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My Lord I have received your Lordships favour, and am sorry to find things so perplexed. The copy of Articles which Mr Dover sent to me some time since, one of which I imagined your Lordship had, I have now enclosed. The particulars tho’ some of them were not altogether agreeable, I was willing to consent to, as the time was so far advanced. The delay of payment to the 1st of October is owing to the works having been retarded so much that they cd. not be brought to market. And the signing of them in the Country as Mr. Blacket’s credit would be a sanction So it was no difficulty with me; I know not what to say to yr. Lordship’s objection to Mr. Blackets or Mr. Aireys books being decisive, tho’ at present it appears as if any books, together with Mr. Blacket’s, might be relyed on. Mr. Dover in a letter by last post mentions that in the Article which will be brought to your Lordship by Mr. Richmonds order, the mean proportion for fixing the price of lead is to be computed from Xmas last, whereas he [inserted in a different hand: ‘Dover’] says it shd. be computed for the whole year as in the original Article which is now inclosed to yr. Lordsp; and he cautions us against allowing this alteration, because lead has been cheaper since Xmas than before. Now all this I do not comprehend because if the mean price be fixed at all, it must extend itself to the whole Quantity of Oar to be sold otherwise it is an incompleat purchase. I wrote to Richmond some little time past to acquaint that I had consented to his articles, and he sends me in answer by last post thus. I have received yr. letter wch. I sent to Mr Dover, but he told the Bearer he could not sign the Memorandum because my Ld. Bp would have the Articles drawn and signed in London; so after waiting all this while we are to begin again. As our Mills stand idle for want of Oar, we cannot wait any longer, so have been obliged to order Mr Peart to send them a supply of Oar, and leave the dues at the Grove, till I know what will be the event of our present Treaty. I have by this post desired a Gentleman to wait on the Bishop with the Memorandum I drew up, wh. I thought might have done, without any farther trouble and expence; and if it be reduced into an article have desired it may be dispatched to you to sign, for otherwise if any wast happen to the dues, we cannot help it, nor is Mr. Blacket answerable for it. – Thus for Mr. Richmond. The circumstance of the dues being left on the bank is bad, and therefore the sooner they are sold, the more will remain. I hope yr. Lordp. will adjust this matter at once; the delay of wh. has proved both irksome and detrimental to us. If I did not know Peart, I should be amazed at his impudence in flying in the face of a determination finished in so solemn and deliberate a manner. I am my Lord Yr. Lordships most Dutifull Servt. Edmd Keene St. Peters Coll. Camb March 17th 1742.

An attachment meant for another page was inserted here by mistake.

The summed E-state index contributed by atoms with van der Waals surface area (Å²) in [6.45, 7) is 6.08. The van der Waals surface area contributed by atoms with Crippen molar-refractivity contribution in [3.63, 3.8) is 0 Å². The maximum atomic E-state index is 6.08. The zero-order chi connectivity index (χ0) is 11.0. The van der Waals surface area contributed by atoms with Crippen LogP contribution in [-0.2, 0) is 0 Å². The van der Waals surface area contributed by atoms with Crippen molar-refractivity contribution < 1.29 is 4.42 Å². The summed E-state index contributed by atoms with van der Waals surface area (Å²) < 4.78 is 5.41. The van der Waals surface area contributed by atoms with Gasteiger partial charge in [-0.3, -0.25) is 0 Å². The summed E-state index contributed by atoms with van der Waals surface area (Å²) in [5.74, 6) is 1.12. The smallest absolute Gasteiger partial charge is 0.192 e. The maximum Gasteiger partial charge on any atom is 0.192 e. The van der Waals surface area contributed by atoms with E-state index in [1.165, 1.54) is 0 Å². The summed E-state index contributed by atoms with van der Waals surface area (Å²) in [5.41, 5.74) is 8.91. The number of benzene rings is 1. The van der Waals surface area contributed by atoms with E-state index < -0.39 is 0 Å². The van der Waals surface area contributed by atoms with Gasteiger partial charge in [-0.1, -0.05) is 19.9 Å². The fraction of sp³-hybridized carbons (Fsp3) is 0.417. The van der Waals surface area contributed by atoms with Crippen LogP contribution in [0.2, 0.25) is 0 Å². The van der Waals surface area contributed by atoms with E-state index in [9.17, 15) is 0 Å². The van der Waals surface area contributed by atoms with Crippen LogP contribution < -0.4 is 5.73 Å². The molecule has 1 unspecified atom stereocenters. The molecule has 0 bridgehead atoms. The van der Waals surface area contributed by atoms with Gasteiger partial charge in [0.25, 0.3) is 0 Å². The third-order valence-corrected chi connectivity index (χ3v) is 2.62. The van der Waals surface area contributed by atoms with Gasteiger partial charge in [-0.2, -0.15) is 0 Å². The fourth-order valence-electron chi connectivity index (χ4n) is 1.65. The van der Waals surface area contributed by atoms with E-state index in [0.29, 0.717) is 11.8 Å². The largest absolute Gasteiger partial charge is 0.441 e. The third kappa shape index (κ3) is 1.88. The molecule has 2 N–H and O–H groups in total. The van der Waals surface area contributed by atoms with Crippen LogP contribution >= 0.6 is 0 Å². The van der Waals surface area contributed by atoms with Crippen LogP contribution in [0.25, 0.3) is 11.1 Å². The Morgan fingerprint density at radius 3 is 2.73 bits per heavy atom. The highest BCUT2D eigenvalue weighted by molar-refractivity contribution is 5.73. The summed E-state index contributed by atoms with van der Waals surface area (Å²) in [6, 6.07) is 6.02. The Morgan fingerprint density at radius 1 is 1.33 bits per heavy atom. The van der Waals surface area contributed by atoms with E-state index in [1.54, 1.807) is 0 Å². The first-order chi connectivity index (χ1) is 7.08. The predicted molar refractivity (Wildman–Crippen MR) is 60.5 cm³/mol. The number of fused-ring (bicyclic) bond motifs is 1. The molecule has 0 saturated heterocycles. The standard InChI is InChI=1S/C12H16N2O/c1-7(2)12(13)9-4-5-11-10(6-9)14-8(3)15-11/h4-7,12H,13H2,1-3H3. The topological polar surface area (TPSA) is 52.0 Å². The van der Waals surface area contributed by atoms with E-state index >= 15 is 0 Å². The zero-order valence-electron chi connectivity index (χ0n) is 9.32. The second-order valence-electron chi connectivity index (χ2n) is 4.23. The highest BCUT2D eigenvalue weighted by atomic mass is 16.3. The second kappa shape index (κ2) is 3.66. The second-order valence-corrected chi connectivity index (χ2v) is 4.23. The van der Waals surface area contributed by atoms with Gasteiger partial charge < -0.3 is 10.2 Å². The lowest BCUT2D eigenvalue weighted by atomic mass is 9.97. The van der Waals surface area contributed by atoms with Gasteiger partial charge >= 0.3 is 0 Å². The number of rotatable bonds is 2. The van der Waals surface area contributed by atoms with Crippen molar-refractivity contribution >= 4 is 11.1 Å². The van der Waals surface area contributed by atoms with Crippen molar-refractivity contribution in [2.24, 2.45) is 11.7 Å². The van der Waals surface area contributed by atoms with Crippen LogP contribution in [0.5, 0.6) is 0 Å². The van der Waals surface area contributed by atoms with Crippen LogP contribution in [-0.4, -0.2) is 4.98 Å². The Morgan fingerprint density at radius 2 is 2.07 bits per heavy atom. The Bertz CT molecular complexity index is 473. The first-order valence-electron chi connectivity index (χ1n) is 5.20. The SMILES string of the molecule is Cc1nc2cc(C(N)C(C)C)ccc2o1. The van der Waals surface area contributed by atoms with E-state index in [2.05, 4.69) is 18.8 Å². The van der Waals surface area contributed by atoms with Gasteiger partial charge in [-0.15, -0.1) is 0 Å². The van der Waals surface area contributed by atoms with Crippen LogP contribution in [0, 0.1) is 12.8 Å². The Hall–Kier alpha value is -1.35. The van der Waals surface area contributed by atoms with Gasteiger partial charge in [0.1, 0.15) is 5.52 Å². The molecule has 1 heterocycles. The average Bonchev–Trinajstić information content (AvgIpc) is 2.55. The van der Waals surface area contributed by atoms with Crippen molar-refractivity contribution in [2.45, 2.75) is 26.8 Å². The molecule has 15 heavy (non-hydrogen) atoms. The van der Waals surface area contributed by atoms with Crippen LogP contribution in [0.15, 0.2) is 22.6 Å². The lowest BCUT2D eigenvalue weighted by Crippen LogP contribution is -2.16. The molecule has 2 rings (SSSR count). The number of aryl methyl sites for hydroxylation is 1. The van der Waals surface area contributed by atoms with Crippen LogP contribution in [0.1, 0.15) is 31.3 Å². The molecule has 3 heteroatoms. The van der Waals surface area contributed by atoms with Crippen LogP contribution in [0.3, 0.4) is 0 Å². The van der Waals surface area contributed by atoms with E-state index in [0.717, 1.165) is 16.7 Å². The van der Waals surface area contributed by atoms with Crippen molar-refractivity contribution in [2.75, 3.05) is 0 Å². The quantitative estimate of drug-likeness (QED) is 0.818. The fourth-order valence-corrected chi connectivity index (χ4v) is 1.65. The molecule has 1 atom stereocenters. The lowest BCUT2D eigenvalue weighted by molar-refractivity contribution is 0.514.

DCRO D/Bo/F/119 Edward Chandler was Bishop of Durham 1730 – 1750. Edmund Keene was Rector of Stanhope 1740 – 1770 as well as holding other posts including being Master of Peterhouse College, Cambridge. Keene persuaded Chandler that they should receive respectively the actual value of their tithe and lott ore from Blackett rather than a commuted annual money sum. This arrangement took place for three years, 1741/2, 1742/3 and 1743/4, with Keene and Chandler selling their ore to Blackett at an agreed price. The complications for the Bishop and Rector of managing this method of ascertaining the correct value of the dues meant that the experiment was short lived. The date as written might usually imply it was written in 1743 by the modern calendar, but given the content concerns setting up arrangements for collection of the ore, it was almost written in the first year of the new arrangement, ie. 1742.